Former South Carolina state representative Samuel Rivers and former congressional candidate Teddy Turner are both eyeing a possible bid for the Palmetto State’s first congressional district in 2020, sources familiar with their plans tell this news outlet.
Accordingly, we will add their names to what is shaping up to be a huge prospective GOP field for this Lowcountry seat – which was successfully “flipped” by Democrats in 2018 after nearly four decades of GOP control.
Republicans have made flipping it back their top priority heading into the 2020 election cycle …
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Turner (above) is the son of liberal media mogul Ted Turner – the billionaire founder of über-liberal cable news outlet CNN. He previously ran for the first congressional district in 2013, drawing 7.9 percent of the vote in a crowded special election primary that year. That race was eventually won by Mark Sanford, who was defeated in last spring’s GOP primary by former state representative Katie Arrington.
Arrington went on to narrowly lose the general election to Democrat Joe Cunningham – thanks in no small part to Sanford withholding his endorsement of her candidacy.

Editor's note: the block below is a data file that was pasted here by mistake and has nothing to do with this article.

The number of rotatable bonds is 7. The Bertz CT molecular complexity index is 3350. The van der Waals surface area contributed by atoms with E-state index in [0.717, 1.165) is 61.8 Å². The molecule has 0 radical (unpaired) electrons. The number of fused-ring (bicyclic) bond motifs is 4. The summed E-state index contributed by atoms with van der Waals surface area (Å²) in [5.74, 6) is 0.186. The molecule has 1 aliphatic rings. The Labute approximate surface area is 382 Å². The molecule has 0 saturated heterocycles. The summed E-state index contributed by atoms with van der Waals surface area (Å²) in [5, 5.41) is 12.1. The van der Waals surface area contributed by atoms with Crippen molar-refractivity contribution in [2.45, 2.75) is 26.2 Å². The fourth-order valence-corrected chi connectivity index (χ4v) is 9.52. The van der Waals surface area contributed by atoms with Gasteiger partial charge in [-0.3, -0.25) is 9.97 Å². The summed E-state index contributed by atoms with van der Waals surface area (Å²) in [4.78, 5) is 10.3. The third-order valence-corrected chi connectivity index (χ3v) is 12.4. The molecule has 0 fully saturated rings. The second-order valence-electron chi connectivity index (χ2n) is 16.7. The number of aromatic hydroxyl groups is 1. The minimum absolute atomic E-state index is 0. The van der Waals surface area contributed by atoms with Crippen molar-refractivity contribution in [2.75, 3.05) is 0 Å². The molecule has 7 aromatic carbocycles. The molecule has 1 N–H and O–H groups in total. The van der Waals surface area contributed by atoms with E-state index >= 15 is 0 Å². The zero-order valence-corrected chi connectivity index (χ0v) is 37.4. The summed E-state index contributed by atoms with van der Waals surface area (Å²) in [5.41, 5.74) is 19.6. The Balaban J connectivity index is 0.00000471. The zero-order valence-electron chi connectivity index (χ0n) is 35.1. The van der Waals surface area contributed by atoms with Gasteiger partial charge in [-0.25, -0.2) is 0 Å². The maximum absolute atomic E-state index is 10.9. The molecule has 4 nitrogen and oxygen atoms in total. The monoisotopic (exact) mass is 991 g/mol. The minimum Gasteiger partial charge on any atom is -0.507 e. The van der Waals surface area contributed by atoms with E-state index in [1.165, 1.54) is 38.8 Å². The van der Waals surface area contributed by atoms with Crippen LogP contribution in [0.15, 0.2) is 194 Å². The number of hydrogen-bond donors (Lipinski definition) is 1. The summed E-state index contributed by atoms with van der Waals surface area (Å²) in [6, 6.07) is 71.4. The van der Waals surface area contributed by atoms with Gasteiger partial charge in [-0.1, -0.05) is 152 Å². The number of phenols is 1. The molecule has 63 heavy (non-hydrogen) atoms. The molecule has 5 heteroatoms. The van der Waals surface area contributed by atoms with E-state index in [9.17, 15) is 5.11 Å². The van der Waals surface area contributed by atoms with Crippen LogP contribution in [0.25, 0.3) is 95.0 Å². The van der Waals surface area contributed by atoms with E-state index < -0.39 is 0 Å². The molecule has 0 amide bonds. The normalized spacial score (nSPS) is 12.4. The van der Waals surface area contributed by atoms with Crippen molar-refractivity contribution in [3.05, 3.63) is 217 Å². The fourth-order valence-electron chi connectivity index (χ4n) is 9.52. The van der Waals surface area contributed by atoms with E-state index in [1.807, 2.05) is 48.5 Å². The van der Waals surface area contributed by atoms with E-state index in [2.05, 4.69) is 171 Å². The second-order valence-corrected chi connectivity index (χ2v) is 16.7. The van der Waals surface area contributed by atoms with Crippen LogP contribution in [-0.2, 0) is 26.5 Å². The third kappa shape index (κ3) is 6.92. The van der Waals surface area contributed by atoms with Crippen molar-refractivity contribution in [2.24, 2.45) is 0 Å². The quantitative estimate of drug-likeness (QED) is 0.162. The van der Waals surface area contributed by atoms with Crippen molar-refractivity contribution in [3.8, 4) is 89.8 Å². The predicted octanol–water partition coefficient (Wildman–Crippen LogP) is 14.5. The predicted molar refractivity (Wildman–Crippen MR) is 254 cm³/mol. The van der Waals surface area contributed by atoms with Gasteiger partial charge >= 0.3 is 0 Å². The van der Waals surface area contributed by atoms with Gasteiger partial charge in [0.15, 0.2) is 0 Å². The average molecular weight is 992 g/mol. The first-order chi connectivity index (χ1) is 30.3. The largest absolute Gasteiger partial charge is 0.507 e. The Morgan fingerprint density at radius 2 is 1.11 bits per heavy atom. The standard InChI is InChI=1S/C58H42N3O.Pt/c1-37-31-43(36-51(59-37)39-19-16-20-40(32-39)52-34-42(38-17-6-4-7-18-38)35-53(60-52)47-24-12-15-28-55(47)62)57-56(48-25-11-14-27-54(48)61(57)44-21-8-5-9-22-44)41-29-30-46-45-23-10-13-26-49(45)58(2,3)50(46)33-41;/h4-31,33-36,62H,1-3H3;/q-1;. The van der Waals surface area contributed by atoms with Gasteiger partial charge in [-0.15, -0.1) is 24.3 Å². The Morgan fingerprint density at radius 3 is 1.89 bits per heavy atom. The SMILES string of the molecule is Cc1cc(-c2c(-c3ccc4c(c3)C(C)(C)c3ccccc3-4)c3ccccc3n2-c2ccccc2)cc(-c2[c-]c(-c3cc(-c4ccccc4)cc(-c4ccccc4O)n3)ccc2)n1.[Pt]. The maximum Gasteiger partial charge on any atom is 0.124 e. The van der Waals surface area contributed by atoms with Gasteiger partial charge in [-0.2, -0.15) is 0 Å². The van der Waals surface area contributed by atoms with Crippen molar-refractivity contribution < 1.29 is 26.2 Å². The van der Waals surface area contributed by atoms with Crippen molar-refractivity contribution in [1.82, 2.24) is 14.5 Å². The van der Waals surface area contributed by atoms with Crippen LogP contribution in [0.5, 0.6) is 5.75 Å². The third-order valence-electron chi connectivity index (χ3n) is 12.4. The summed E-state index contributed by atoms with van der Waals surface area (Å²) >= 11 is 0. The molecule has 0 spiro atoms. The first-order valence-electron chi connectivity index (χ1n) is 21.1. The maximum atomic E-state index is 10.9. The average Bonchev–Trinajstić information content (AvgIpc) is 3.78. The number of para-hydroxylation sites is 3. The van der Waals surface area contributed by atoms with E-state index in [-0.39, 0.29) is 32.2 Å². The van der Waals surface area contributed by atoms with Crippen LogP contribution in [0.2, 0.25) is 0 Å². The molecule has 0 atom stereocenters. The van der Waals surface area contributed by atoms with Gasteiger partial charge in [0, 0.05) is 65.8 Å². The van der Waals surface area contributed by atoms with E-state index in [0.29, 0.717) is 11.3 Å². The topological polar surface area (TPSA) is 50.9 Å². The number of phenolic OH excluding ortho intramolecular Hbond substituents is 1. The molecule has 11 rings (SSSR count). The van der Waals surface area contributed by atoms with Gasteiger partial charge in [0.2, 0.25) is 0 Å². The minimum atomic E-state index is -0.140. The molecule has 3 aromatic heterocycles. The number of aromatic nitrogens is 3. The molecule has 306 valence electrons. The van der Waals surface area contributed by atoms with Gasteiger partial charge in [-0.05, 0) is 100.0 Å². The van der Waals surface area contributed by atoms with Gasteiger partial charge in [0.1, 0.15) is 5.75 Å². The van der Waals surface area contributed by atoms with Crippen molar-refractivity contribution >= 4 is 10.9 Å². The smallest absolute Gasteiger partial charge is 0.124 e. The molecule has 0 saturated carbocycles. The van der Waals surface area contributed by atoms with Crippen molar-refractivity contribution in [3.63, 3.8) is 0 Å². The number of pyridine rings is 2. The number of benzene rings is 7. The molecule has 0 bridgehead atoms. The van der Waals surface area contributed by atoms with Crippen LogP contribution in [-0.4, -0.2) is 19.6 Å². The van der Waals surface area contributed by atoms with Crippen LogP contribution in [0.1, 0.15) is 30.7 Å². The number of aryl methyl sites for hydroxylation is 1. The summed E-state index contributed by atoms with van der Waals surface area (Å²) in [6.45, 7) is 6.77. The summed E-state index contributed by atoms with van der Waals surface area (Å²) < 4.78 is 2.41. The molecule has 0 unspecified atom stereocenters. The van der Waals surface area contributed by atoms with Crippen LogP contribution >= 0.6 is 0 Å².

Which has led us to the current GOP cattle call …
Early polls show Sanford and Arrington as the frontrunners to win the GOP nomination in 2020, although as we have previously pointed out those surveys are likely reflective of their high name identification following the 2018 election cycle.
Sanford is no longer a viable candidate for this seat, in our estimation. He has alienated broad swaths of the GOP electorate over his refusal to endorse Arrington, which further eroded his already weak position with Republican voters in the district. Meanwhile, Arrington was recently hired as a cybersecurity expert by the U.S. Department of Defense (DOD).
Other potential candidates include state senator Tom Davis, state representative Nancy Mace, S.C. house oversight chairman Weston Newton, former GOP gubernatorial candidate Catherine Templeton, Charleston County councilman Elliott Summey and state senator Chip Campsen. Meanwhile one local elected official in the district – Beaufort county councilman Michael Covert – has already announced his candidacy for the seat and begun the process of filing paperwork with the Federal Election Commission (FEC).
More names are likely to emerge in the weeks and months to come …
According to early district rankings compiled by the Cook Political Report, South Carolina’s first district is a Democratic “toss-up” – meaning it could go either way but is slightly more likely to be won by a Democrat.
Stay tuned … we have been keeping close tabs on the prospective GOP field for this seat (and the background battle over the leadership of local Republican parties).
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